Downtown L.A. Art Walk on Last Legs? | NBC Southern California

Downtown L.A. Art Walk on Last Legs?

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    NEWSLETTERS

    On Thursday night, L.A.'s Downtown Art Walk went on as scheduled, after organizers raised enough money to keep the monthly event going, but some people say the walk has become more about dinner and drinking than art.

    The return of Art Walk lured an estimated 20,000 to seven blocks between downtown's Main and Spring streets. Amid the throngs jammed between galleries and taverns, there's even some art to be found.

    "Just the energy. It's crazy. It's great to see downtown alive again," said Breonna Walker, a downtown resident.

    And yet, this monthly event almost died after becoming so popular, that security and clean-up expenses became more than the non-profit organizing board could cover.

    "Property owners, we make money on this, and it's important for us to step up and pay back in kind," says downtown re-developer Tom Gilmore.

    Gilmore took the lead in encouraging fellow business owners to contribute nearly a quarter-million dollars that revived Art Walk from a proposed hiatus.

    "I would be happy if it doesn't grow too much for a little while. What I hope it does is actually spread," said Gilmore.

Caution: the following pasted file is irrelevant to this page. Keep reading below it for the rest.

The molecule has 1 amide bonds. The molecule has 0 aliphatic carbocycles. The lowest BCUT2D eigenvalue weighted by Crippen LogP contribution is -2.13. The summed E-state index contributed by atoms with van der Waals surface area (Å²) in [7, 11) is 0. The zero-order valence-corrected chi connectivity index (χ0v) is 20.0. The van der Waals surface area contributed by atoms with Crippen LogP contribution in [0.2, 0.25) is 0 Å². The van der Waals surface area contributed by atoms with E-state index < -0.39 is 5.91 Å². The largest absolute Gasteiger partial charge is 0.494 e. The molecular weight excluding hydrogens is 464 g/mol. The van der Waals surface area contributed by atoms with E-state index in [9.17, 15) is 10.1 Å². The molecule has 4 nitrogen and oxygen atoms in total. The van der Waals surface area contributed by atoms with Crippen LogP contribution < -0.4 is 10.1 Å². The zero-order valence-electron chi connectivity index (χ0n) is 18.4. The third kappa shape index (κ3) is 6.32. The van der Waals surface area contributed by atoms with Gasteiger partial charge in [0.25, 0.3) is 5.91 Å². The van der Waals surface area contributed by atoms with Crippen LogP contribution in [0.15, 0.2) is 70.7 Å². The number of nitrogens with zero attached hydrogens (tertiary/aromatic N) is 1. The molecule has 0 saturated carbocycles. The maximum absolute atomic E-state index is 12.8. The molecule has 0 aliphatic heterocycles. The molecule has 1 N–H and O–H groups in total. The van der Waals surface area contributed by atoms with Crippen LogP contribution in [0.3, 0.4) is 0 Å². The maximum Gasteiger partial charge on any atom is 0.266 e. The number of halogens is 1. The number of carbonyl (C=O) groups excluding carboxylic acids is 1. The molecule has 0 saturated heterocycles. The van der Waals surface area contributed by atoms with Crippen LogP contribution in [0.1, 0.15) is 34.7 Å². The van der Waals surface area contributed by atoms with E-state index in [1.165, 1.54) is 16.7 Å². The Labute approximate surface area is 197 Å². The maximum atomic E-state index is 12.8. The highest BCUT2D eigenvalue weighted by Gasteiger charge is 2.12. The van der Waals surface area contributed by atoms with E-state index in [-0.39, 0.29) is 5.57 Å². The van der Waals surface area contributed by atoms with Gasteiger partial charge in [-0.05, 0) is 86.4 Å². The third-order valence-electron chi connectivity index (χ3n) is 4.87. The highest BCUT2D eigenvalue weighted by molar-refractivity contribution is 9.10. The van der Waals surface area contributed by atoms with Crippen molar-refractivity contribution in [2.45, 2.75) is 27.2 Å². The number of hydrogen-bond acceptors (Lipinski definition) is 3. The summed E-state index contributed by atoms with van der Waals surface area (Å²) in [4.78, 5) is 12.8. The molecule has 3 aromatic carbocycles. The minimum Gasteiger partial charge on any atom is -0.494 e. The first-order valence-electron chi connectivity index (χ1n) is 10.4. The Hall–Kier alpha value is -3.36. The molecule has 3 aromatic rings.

Gilmore is also personally taking steps to respond to the growing criticism that the art is playing second fiddle to the street party.

    "I thought this thing's a circus," says artist Peter Shire.

    Shire returned with an exhibit of his angels because Gilmore specifically enlisted Shire to try to help refocus art walk.

    "It's having trouble, and that's why Tom asked me to do something really special," said Shire.

    Artists do agree with the organizers it's not necessarily a problem that few visitors buy any pieces

    "This is one of Los Angeles' premier, free events, where they can look at art and they will come back," said Bonnie Tseng, an Art Walk L.A. board member.

    Meantime, with this younger demographic, the Museum of Neon Art's Kim Koga sees opportunity to expand the ranks of art devotees.

    "If the fun of the event attracts young people, and people in general, and then they see the art, maybe for the first time, it's just a great opportunity for us," says Koga.

    [Editorial Note: The Art Walk occurs in downtown's Historic Core neighborhood, not the Arts District, as originally reported.]